U.S. Supreme Court Upholds Idaho Law Re Union Political Activities Checkoff

I know I'm posting late on this, but I have a strong need to have full coverage of the U.S. Supreme Court's employment law opinions, even the ERISA cases. I hope I didn't inconvenience my devoted followers, and the copycats who don't read the advance sheets themselves .... (Hi!)

This one is a labor / First Amendment crossover. A union claimed Idaho law, prohibiting deductions from employees' pay for union political action funds, is unconstitutional in violation of the First Amendment. The Court disagreed and upheld Idaho law.

Here's the issue and the Court's resolution, as framed by the Court itself:

Under Idaho law, a public employee may elect to have a portion of his wages
deducted by his employer and remitted to his union to pay union dues. He may not, however, choose to have an amount deducted and remitted to the union’s political action committee, because Idaho law prohibits payroll deductions for political activities. A group of unions representing Idaho public employees challenged this limitation. They conceded that the limitation was valid as applied at the state level, but argued that it violated their First Amendment rights when applied to county, municipal, school district, and other local public employers.

We do not agree. The First Amendment prohibits government from “abridging the freedom of speech”; it does not confer an affirmative right to use government payroll mechanisms for the purpose of obtaining funds for expression. Idaho’s law does not restrict political speech, but rather declines to promote that speech by allowing public employee checkoffs for political activities. Such a decision is reasonable in light of the State’s interest in avoiding the appearance that carrying out the public’s business is tainted by partisan political activity. That interest extends to government at the local as well as state level, and nothing in the First Amendment prevents a State from determining that its political subdivisions may not provide payroll deductions for political activities.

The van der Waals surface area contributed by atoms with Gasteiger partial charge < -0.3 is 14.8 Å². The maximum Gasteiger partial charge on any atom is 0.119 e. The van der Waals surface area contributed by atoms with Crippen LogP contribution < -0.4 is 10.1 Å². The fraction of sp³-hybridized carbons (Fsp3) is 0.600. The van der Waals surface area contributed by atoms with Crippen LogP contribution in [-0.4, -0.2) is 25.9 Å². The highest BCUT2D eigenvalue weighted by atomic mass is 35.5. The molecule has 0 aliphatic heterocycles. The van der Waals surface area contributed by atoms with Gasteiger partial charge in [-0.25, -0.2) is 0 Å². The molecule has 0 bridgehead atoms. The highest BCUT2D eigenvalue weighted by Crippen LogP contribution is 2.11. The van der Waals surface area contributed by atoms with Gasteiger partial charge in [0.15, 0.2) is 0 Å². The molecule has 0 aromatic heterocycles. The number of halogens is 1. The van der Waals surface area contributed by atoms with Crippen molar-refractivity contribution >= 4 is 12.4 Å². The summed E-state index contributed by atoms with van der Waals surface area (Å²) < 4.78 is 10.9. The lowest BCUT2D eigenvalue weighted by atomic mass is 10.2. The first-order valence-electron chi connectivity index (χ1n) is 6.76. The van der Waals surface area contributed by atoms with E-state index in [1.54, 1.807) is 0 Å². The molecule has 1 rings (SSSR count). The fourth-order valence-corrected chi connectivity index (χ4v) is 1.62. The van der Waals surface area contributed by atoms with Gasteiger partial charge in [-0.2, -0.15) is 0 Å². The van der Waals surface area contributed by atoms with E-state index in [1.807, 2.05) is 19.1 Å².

So, there you have it. The case is Ysursa v. Pocatello Ed. Assn. and the opinion is here.

Another Court of Appeal Decision on Tip Pooling

Did lawyers file a whole bunch of class actions on tip pooling at about the same time a year or two ago? Apparently so. Several judicial opinions have now emerged. They're not good for the plaintiffs.

We recently posted about Budrow v. Dave & Buster's here. There, the court decided that a restaurant's requirement that cocktail waitrons tip out a bartender was lawful.
Now, in Etheridge v. Reins International California, Inc. opinion here, the court of appeal reached the same conclusion, albeit with a slightly different formulation. Tip pooling, the court held, is fine when the tips are doled out to employees in the "chain of service." It is still forbidden to involve managers / supervisors in tip pools. But the bussers, bar backs, and hosts can breathe again.

Another Arbitration Agreement Bites the Crust

er... Dust, too.

Western Pizza owns some Domino's franchises. Their arbitration agreement had a class action waiver (illegal). It also had an arbitration selection procedure specifying a certain "dispute resolution service" that had only one arbitrator employed. So, that kind of took the surprise out of who would conduct the arbitration. The court struck down the arbitration agreement as unconscionable. Not a surprise given the current state of arbitration case law.